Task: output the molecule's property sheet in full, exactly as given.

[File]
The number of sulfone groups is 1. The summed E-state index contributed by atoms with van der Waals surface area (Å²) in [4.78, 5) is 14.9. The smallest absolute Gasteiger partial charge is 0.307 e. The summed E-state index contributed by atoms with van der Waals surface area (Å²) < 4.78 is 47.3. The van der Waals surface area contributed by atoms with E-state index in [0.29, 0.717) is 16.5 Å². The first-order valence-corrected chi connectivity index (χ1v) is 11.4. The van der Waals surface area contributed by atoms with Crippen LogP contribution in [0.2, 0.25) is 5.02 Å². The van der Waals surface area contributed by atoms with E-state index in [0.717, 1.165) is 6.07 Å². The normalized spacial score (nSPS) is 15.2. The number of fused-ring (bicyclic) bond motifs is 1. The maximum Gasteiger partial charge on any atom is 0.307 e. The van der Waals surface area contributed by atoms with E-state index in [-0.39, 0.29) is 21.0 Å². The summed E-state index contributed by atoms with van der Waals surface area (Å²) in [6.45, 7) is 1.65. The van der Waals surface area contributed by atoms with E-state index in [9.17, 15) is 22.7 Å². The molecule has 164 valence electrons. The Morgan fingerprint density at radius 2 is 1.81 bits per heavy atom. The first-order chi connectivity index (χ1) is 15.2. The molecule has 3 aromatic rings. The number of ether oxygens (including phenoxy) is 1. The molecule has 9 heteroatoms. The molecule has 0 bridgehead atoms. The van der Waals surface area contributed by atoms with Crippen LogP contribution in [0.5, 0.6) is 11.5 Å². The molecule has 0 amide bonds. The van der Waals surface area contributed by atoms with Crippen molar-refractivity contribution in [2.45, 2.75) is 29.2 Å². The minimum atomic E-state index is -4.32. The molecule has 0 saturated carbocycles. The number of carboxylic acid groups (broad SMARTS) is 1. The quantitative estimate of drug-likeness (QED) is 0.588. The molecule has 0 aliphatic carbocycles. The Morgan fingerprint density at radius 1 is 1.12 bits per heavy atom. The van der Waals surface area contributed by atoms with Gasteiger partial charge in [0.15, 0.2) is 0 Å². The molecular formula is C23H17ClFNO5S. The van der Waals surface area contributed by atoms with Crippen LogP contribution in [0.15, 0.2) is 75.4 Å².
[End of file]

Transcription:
The number of sulfone groups is 1. The summed E-state index contributed by atoms with van der Waals surface area (Å²) in [4.78, 5) is 14.9. The smallest absolute Gasteiger partial charge is 0.307 e. The summed E-state index contributed by atoms with van der Waals surface area (Å²) < 4.78 is 47.3. The van der Waals surface area contributed by atoms with E-state index in [0.29, 0.717) is 16.5 Å². The first-order valence-corrected chi connectivity index (χ1v) is 11.4. The van der Waals surface area contributed by atoms with Crippen LogP contribution in [0.2, 0.25) is 5.02 Å². The van der Waals surface area contributed by atoms with E-state index in [0.717, 1.165) is 6.07 Å². The normalized spacial score (nSPS) is 15.2. The number of fused-ring (bicyclic) bond motifs is 1. The maximum Gasteiger partial charge on any atom is 0.307 e. The van der Waals surface area contributed by atoms with E-state index in [-0.39, 0.29) is 21.0 Å². The summed E-state index contributed by atoms with van der Waals surface area (Å²) in [6.45, 7) is 1.65. The van der Waals surface area contributed by atoms with E-state index in [9.17, 15) is 22.7 Å². The molecule has 164 valence electrons. The Morgan fingerprint density at radius 2 is 1.81 bits per heavy atom. The first-order chi connectivity index (χ1) is 15.2. The molecule has 3 aromatic rings. The number of ether oxygens (including phenoxy) is 1. The molecule has 9 heteroatoms. The molecule has 0 bridgehead atoms. The van der Waals surface area contributed by atoms with Crippen LogP contribution in [0.5, 0.6) is 11.5 Å². The molecule has 0 amide bonds. The van der Waals surface area contributed by atoms with Crippen molar-refractivity contribution in [2.45, 2.75) is 29.2 Å². The minimum atomic E-state index is -4.32. The molecule has 0 saturated carbocycles. The number of carboxylic acid groups (broad SMARTS) is 1. The quantitative estimate of drug-likeness (QED) is 0.588. The molecule has 0 aliphatic carbocycles. The Morgan fingerprint density at radius 1 is 1.12 bits per heavy atom. The van der Waals surface area contributed by atoms with Gasteiger partial charge in [0.15, 0.2) is 0 Å². The molecular formula is C23H17ClFNO5S. The van der Waals surface area contributed by atoms with Crippen LogP contribution in [0.15, 0.2) is 75.4 Å².